Unsinkable A Memoir by Debbie Reynolds and Dorian Hannaway

Debbie Reynolds has led a fascinating life. As a teenager she was signed to MGM during the last days of the movies’ “Golden Age,” she starred with Gene Kelly and Donald O’Connor in Singin’ In The Rain, was encouraged by the master himself, Fred Astaire, when the dancing seemed impossible and she doubted she could do it,  co-starred with popular leading men like Frank Sinatra, Tony Curtis, and Dick Powell, and became a star in her own right, portraying the indomitable Titanic heroine in the boisterous musical The Unsinkable Molly Brown, she became one half of “America’s Sweethearts” when she married crooner Eddie Fisher, then front page fodder for the tabloids when she, and their two young children, lost him to the siren charms of Elizabeth Taylor. In her eighty years, Debbie Reynolds has pretty much seen it all. She was also one of those rare individuals in the disposable world of Hollywood who saw the need for preserving the past and fought a lengthy crusade to establish a permanent museum displaying the costumes and memorabilia she had collected over the years, including such well known treasures as a pair of Judy Garland’s ruby slippers from The Wizard of Oz, Rudolph Valentino’s matador “Suit of Lights” from Blood and Sand, the stunning black and white lace gown Audrey Hepburn wore to Ascot in My Fair Lady, and Marilyn Monroe’s white dress from The Seven Year Itch.

When she ended her autobiography, published in 1988 (which I have not had the pleasure of reading), she optimistically believed that the third time really was the charm and that she had finally found Mr. Right. But Mr. Right betrayed her in just about every way a man can, through him her dream of a Las Vegas hotel and museum for her collection, briefly came true, but then was lost in a morass of lawsuits. Ultimately, she had to sell the bulk of her precious collection, to escape from ruin. As a classic movie fan, it really saddened me to read of her decades long fight to save these relics of Hollywood’s past, to find a permanent home for them so everyone could see them, but in the end, to save herself from total ruin, to see them dispersed throughout the world into the hands of private collectors. But she had to do it, to clear her massive debts, a little something for the future, and to give herself a fresh start.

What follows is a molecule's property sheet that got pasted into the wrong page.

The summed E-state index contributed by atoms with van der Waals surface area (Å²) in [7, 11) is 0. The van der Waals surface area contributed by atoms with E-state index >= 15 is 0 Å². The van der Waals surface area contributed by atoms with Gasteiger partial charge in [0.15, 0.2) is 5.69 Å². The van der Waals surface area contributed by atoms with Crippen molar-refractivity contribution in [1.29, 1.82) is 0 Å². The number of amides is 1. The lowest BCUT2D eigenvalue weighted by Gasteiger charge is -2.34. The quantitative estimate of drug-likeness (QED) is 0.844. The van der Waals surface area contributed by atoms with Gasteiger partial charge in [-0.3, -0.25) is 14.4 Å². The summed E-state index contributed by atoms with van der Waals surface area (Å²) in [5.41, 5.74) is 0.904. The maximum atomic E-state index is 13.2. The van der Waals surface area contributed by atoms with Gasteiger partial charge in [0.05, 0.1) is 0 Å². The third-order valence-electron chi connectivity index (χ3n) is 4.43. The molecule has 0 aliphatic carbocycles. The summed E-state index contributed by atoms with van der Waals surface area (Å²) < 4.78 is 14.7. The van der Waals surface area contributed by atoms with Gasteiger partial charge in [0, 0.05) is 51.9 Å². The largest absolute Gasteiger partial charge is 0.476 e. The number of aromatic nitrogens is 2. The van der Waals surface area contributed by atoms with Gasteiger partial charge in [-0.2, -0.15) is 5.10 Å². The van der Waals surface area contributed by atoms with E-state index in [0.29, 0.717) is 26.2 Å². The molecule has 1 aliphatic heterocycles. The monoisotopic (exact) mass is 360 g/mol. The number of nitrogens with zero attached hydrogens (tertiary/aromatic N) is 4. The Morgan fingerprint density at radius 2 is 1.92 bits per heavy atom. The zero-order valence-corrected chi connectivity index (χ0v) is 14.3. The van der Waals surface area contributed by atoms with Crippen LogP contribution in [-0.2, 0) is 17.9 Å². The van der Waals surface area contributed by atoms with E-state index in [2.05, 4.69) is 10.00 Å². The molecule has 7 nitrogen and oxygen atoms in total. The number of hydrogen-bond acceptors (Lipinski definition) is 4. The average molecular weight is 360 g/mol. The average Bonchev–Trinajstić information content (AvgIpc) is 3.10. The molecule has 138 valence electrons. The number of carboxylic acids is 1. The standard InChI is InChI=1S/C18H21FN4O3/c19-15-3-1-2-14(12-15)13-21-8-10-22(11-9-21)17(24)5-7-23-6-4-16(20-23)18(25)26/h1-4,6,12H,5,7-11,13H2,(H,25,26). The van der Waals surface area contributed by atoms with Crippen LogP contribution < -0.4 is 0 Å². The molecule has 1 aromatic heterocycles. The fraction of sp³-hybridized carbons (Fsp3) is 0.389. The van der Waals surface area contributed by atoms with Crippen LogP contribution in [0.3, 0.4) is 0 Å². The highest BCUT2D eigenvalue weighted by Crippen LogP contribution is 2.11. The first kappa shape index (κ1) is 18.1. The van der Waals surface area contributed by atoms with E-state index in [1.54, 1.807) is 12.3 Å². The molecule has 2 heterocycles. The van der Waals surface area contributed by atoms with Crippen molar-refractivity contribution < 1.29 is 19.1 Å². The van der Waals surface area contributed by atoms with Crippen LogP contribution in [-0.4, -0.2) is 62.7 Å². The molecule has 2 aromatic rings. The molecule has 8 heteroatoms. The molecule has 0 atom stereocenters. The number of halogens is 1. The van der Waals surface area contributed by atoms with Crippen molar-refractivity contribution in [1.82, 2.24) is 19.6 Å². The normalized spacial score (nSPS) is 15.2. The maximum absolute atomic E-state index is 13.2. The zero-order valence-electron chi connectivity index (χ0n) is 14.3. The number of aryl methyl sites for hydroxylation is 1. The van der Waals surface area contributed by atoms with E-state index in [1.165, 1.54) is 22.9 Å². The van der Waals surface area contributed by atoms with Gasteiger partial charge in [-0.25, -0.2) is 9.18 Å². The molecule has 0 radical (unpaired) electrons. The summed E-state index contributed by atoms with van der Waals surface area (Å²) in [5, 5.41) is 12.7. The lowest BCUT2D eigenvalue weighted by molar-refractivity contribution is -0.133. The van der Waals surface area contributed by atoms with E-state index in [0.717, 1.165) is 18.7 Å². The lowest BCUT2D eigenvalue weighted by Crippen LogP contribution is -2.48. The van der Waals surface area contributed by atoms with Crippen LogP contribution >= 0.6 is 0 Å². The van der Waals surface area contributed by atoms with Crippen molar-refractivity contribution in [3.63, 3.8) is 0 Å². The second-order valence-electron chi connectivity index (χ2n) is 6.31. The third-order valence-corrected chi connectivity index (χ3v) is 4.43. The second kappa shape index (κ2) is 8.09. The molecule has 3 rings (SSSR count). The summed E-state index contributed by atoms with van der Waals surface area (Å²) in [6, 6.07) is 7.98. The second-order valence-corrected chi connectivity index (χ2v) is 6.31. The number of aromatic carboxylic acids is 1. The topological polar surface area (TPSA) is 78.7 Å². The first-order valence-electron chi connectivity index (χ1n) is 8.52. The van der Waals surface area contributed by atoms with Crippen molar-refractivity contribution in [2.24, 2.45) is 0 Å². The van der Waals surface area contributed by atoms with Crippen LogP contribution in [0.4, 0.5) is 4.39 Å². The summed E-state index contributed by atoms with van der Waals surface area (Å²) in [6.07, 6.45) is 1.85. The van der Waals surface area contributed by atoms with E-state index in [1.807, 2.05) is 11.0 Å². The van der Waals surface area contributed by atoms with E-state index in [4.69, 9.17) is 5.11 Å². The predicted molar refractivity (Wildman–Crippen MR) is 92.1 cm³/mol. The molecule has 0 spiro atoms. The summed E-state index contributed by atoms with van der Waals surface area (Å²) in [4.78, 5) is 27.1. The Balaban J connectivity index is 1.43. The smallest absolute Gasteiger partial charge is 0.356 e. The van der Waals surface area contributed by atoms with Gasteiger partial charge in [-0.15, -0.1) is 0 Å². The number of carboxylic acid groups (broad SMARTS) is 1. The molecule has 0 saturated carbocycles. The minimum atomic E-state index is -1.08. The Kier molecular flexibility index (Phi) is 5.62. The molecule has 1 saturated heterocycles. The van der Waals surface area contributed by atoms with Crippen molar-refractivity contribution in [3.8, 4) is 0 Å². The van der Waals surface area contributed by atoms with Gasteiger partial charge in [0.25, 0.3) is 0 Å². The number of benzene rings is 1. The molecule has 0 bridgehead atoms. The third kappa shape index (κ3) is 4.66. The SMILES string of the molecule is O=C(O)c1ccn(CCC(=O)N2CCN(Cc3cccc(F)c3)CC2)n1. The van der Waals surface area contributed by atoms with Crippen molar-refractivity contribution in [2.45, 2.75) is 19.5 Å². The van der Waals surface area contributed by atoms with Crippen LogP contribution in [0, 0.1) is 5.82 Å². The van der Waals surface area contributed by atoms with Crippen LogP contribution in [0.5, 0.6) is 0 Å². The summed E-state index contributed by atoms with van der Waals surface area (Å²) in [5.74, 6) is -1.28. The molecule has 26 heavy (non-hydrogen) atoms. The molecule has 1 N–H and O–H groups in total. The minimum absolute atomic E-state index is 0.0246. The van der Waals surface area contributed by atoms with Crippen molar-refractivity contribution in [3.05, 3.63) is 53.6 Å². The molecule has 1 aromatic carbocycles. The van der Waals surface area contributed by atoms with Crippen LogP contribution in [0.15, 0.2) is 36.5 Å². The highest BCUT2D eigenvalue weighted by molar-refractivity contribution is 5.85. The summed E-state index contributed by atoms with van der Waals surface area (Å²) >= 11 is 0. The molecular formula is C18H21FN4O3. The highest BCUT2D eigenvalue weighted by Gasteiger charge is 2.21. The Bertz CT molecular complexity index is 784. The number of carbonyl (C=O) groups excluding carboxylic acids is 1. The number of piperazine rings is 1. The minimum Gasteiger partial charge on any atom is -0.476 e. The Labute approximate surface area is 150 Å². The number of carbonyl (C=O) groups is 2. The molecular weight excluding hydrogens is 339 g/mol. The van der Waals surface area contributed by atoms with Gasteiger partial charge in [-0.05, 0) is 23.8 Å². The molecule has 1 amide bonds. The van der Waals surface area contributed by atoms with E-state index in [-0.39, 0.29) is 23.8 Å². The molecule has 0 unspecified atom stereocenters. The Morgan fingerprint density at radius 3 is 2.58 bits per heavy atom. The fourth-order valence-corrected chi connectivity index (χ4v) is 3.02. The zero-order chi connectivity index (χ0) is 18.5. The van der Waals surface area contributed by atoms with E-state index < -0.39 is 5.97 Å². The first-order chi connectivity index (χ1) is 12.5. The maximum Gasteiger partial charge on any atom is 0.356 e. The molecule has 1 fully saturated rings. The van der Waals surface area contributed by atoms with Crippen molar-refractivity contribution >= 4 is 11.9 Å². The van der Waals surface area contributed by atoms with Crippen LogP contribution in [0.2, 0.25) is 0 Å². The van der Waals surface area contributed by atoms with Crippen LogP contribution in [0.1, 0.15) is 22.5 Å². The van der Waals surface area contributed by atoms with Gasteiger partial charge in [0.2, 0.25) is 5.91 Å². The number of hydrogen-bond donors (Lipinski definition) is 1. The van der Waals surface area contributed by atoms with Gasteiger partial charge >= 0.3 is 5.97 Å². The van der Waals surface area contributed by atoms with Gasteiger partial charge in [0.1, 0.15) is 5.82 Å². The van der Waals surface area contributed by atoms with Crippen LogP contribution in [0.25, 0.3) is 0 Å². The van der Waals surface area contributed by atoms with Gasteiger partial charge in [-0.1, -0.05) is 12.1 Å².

The book also includes some anecdotes and reminiscences about her Hollywood years, which began at sixteen when she entered a beauty contest just because every girl who entered got a free blouse and a scarf and led to her being signed to a movie contract. She started as a starlet and worked her way up to stardom and is still working today. She also relates clearly and candidly, the whole infamous Eddie Fisher and Elizabeth Taylor saga, and how she and Elizabeth Taylor mended their friendship and remained friends until Elizabeth Taylor’s death, and gives some insight into her daughter Carrie Fisher’s courageous ongoing struggle with mental illness.

Despite the financial and emotional struggles it relates, this is a very readable and lively book written in a frank, down to earth tone, candid and funny even through the tears, by a woman who has always lived her life by the philosophy “The show must go on.” This is one of those books that really shows that fame and fortune are never the answer to life’s many problems.

Monday, June 17, 2013

Virtual Book Tour for The Queen's Rivals by Brandy Purdy (The Fallen Queen by Emily Purdy) Begins Today!

Please join Brandy Purdy as she tours with Historical Fiction Virtual Book Tours for The Queen’s Rivals from June 17 – August 7.

The Queen's Rivals

Publication Date: June 25, 2013
Kensington Publishing
Paperback; 384p
ISBN-10: 0758265999

Their ambitions were ordinary, but they were born too close to the throne…

As cousins of history’s most tempestuous queens, Ladies Jane, Katherine, and Mary Grey were born in an age when all of London lived beneath the Tower’s menacing shadow. Tyrannized by Bloody Mary and the Virgin Queen, the sisters feared love was unthinkable —and the scaffold all but unavoidable…

Raised to fear her royal blood and what it might lead men to do in her name, Mary Grey dreads what will become of herself and her elder sisters under the reigns of Mary Tudor and Elizabeth I. On their honor, they have no designs on the crown, yet are condemned to solitude, forbidden to wed. Though Mary, accustomed to dwelling in the shadows, the subject of whispers, may never catch the eye of a gentleman, her beautiful and brilliant sisters long for freedoms that would surely cost their lives. And so, wizened for her years, Mary can only hope for divine providence amid a bleak present and a future at the whim of the throne — unless destiny gains the upper hand.